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Macros in C simply replace text. That's all they do. So if we call the macro defined in your code like this prod(2, 3) It will simply be replaced by 2*3 in the main code. In the same way, if call the macro like this prod(2 + 3, 4 - 2) It will simply be changed to '2 + 3 * 4 - 2'. So now, according to operator precedence '2 + 3 * 4 - 2' is 12, when actually (2+3) * (4-2) is 10. Same way in your code, printf("%d", prod(x + 2, y - 1)); will be changed to printf("%d", x + 2 * y - 1); Now according to operator precdence x + 2 * y - 1 = 3 + 2 * 4 - 1 = 3 + 8 - 1 = 10 So 10 is printed
Yes. C/C++ macros basically replace text in your program. But using paranthesis around expressions passed as macro arguments can fix this problem atleast. For example printf("%d", prod( (x + 2), (y - 1))); here, prod( (x + 2), (y - 1) ) will change to (x + 2) * (y - 1) = (3 + 2) * (4 - 1) = 5 * 3 = 15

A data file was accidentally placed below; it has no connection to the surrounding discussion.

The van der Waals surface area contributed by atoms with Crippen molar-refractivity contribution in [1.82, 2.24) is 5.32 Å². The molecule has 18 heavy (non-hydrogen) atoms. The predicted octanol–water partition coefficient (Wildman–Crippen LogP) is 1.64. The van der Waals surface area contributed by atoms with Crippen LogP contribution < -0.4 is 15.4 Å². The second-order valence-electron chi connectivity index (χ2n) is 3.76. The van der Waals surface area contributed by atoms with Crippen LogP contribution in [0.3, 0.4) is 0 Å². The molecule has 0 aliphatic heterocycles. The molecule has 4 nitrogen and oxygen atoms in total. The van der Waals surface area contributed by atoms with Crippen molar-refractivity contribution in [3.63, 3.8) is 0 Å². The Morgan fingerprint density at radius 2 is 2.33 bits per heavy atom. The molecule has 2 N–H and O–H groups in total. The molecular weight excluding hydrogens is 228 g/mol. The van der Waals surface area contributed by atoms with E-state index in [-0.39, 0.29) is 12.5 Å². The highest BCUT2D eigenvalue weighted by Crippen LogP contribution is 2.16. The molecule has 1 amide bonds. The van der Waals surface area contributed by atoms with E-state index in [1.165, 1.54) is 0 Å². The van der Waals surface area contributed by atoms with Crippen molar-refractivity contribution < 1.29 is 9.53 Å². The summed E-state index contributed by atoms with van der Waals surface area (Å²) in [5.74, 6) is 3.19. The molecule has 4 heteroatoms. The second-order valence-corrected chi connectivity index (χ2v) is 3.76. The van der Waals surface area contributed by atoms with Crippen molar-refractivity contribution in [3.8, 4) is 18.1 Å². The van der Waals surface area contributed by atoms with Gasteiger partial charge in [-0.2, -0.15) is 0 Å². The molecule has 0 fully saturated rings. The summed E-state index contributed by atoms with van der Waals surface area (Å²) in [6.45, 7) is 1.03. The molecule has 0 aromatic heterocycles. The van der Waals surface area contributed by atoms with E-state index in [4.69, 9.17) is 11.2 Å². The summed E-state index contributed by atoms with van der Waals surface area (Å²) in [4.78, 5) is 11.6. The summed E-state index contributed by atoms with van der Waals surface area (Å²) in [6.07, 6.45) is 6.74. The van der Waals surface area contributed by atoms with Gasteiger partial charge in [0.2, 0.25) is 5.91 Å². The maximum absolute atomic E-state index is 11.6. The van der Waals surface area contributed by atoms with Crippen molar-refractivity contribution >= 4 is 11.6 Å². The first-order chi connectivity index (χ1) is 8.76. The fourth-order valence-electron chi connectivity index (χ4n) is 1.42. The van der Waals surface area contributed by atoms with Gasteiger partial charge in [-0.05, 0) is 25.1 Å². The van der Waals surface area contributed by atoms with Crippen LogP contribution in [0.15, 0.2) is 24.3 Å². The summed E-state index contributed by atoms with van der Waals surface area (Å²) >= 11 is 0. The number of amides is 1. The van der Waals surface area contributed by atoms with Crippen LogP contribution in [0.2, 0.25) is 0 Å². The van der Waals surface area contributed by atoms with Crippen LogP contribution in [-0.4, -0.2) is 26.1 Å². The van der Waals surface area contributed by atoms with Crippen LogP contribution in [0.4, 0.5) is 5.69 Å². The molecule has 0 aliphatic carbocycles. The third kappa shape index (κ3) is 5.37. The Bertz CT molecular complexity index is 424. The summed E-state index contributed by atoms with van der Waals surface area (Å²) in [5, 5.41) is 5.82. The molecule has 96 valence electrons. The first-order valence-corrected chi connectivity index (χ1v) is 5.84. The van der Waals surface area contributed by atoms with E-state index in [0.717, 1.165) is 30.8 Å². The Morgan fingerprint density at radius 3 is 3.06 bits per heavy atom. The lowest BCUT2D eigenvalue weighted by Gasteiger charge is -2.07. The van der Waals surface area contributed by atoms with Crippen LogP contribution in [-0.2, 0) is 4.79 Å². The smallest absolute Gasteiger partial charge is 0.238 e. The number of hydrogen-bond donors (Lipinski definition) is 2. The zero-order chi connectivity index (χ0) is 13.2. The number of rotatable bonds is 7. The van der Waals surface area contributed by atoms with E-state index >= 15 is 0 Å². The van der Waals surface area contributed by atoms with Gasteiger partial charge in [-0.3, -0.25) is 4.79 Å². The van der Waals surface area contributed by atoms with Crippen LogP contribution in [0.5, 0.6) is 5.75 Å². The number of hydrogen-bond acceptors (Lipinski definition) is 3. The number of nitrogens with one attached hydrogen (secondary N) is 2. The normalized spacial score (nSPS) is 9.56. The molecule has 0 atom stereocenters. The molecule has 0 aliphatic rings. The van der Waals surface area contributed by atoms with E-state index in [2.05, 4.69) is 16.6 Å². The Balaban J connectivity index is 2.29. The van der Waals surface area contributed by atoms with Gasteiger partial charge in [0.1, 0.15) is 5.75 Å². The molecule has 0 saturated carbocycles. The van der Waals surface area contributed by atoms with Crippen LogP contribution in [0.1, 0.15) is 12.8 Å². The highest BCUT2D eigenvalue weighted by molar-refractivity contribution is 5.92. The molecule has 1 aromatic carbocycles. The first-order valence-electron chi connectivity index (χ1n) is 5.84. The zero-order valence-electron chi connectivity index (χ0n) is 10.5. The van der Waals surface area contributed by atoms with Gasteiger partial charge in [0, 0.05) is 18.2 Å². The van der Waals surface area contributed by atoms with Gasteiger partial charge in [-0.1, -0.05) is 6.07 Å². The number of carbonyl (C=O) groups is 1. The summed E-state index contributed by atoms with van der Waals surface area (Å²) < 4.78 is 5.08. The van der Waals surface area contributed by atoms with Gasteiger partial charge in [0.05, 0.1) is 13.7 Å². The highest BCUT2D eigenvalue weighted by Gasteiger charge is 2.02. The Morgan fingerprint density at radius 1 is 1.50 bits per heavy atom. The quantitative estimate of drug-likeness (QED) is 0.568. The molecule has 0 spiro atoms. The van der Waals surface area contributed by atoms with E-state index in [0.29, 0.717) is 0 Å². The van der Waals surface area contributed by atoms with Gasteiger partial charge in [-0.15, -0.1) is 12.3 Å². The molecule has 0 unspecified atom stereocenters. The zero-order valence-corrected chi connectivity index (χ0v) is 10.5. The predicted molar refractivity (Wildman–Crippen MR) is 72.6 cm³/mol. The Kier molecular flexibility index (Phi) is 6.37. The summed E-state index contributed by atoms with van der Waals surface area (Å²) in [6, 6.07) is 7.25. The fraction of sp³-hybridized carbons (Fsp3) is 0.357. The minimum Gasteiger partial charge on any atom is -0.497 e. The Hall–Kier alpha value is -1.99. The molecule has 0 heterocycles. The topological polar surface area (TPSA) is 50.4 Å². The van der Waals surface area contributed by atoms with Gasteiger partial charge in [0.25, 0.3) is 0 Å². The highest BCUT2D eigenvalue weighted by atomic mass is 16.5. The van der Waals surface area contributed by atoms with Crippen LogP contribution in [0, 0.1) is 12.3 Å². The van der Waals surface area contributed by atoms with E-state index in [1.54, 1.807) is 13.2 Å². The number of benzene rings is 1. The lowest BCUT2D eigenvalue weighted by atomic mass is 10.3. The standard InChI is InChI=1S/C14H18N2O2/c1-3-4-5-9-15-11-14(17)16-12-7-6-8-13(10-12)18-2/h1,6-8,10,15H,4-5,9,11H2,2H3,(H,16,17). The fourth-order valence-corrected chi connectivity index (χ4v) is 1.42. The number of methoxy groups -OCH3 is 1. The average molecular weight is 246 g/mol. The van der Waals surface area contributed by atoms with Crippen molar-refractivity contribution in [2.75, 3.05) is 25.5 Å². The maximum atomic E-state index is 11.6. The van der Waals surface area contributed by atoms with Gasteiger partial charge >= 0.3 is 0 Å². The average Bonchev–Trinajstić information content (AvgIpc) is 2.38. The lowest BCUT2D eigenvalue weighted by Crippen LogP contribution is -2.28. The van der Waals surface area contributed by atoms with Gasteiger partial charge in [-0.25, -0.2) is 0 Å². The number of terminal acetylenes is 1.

Is that only way for using macros?
Stupid question, but how can I say marcos in other word. What is the synonymous? 😅
I don't know any synonym of macro. But what is the problem in using 'macro'? I mean, why do you want a synonym of it?
Because i'm always think about the macros in Microsoft access and I'm not sure that is the same thing. That's why.
Cлaвeн Ђервида I haven't worked with Microsoft access/excel macros much but as far as I know, they record whatever operations you're doing and when they are called they repeat the operations. So I think it makes sense to say that they are just like macros in programming languages. Same as macros in microsoft access/excel, you can list a few statements in a C macro which you want to execute when the macro is called. For example, the following macro takes 4 arguments and constructs a single statement for loop that loops from start till end #define frange(start, stop, step, operation) for (int _ = start; _ < stop; _ += step) operation when you call frange in your code, it will become a for loop int sum = 0; frange(0, 10, 1, sum += 1); printf("sum %d", sum);